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House Gives Key Approval to Roads Bill
The S.C. House gave key approval to a bill that would raise about $600 million annually to fix deteriorating roads across the state. The bill will soon reach the Senate where debate is expected to again focus on the 10-cent per gallon gas tax increase and the need for more reform to the S.C. Department of Transportation.
The measure passed by a veto-proof 97-18 margin on Wednesday. House Majority Leader and bill sponsor Gary Simrill, R-Rock Hill, said increasing the gas tax, raising the vehicle sales tax cap to $500 and increasing the biennial vehicle registration fee by $16, and creating other fees was a difficult but necessary decision.
“The only way to get them repaired is to have additional funding,” Simrill said. “The collateral damage that comes from roads being bad is unfortunate, it must be stopped, and this is the first step in doing that.”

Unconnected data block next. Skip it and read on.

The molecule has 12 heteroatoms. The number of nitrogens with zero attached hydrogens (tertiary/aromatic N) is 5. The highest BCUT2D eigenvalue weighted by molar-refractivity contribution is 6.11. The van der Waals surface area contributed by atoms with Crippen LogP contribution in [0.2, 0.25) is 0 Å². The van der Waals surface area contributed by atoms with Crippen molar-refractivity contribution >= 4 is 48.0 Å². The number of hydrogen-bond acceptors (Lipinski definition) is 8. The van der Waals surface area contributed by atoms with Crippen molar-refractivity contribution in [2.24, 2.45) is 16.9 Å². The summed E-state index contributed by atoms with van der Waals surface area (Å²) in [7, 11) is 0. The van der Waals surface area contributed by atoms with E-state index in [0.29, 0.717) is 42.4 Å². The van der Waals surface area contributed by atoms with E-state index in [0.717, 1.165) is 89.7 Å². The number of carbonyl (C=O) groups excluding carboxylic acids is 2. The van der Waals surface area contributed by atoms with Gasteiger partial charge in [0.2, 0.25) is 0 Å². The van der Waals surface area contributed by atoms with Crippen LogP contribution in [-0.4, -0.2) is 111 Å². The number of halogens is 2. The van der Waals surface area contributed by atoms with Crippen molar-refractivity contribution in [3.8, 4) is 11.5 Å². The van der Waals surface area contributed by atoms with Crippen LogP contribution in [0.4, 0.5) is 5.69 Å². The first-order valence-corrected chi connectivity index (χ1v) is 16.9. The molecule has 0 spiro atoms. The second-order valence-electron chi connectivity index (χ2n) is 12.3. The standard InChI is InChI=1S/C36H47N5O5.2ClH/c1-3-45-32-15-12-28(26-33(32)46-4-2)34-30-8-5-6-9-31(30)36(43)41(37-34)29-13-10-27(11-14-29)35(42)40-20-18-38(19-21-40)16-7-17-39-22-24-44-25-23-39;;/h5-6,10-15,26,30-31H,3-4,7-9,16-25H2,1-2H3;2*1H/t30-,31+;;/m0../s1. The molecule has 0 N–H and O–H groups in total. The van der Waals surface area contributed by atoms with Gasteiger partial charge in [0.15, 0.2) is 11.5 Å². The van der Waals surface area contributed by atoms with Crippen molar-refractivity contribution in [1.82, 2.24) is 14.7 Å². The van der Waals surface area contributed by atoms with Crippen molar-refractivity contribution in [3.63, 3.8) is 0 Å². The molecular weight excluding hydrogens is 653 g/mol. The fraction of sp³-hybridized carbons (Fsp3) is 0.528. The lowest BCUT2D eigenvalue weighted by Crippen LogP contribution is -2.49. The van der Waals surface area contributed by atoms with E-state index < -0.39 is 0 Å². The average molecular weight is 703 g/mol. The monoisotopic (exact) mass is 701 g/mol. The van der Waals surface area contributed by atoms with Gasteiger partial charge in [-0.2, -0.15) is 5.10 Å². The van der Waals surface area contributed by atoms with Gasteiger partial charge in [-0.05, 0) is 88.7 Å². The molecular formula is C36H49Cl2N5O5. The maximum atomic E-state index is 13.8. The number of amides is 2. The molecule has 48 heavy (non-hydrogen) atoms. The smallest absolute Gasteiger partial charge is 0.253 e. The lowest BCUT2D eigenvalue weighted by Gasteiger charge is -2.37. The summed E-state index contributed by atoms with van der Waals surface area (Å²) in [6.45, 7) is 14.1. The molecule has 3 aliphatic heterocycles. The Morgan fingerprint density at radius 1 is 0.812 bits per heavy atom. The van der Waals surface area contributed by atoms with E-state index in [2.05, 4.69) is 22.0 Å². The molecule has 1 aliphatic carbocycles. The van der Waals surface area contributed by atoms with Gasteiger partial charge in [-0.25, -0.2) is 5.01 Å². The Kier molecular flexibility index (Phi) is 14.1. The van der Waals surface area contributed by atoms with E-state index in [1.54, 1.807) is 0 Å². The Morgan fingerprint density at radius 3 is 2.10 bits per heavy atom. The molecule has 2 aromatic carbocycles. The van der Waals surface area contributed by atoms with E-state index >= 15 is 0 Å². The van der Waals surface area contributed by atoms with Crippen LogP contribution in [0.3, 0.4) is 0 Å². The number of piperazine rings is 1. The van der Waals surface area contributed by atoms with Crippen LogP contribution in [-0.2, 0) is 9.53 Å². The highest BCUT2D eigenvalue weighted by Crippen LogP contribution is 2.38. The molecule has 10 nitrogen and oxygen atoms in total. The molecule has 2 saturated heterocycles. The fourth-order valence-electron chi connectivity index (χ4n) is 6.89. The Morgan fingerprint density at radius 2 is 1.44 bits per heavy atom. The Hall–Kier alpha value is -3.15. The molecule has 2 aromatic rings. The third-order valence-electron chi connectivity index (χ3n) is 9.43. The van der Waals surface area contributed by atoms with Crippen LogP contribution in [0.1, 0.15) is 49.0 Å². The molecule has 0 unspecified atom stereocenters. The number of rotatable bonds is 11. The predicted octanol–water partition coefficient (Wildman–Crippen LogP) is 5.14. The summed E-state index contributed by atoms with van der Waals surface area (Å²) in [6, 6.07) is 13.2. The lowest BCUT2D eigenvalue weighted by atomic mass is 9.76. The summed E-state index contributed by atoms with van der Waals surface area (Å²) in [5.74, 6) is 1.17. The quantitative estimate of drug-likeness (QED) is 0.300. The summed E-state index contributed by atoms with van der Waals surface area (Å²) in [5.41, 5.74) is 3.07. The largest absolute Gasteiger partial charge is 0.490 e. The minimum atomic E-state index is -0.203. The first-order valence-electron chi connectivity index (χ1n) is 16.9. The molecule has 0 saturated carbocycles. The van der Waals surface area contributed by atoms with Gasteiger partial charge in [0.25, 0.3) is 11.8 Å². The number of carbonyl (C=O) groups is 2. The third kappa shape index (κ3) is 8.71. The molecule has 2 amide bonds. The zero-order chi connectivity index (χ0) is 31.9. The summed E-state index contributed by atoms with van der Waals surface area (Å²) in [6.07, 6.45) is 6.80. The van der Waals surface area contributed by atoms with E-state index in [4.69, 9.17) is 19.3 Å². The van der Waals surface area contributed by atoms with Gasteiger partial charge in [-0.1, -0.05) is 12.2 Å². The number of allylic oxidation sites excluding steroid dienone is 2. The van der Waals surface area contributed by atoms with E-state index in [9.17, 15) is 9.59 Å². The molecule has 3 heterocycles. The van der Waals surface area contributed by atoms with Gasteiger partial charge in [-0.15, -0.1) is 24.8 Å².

There isn't enough House opposition to the bill to overturn any potential veto from Gov. Henry McMaster, who said last month that a gas tax increase should only be implemented as a last resort. Speaker Jay Lucas, R-Hartsville, countered McMaster with similar language in a statement Wednesday.
“The only remaining option left to fix our crumbling infrastructure is to adopt the provisions set forth in this bill,” Lucas said.
One main point of contention, which will also crop up in the forthcoming Senate debate, is the need for more reform to the S.C. Department of Transportation’s governance structure. Several Republicans, including Rep. Johnathon Hill, R-Townville, voted against the bill, since not enough is done to change the structure of the DOT Commission.
“This isn’t going to fix the roads in rural South Carolina,” said Rep. Johnathon Hill, R-Townville. “My main opposition is that we have an accountability issue with DOT, not a revenue issue at this time, and I believe this was an attempt to address the wrong problem.”
Secretary Christy Hall told reporters that if the Senate maintains the bill’s funding level then roadway conditions would start to be reversed—at a higher cost.
“Each year that we have waited has cost us an additional $340 million of delay,” Hall said. “We’ve allowed it to decay to the point where almost the full system needs reconstruction.”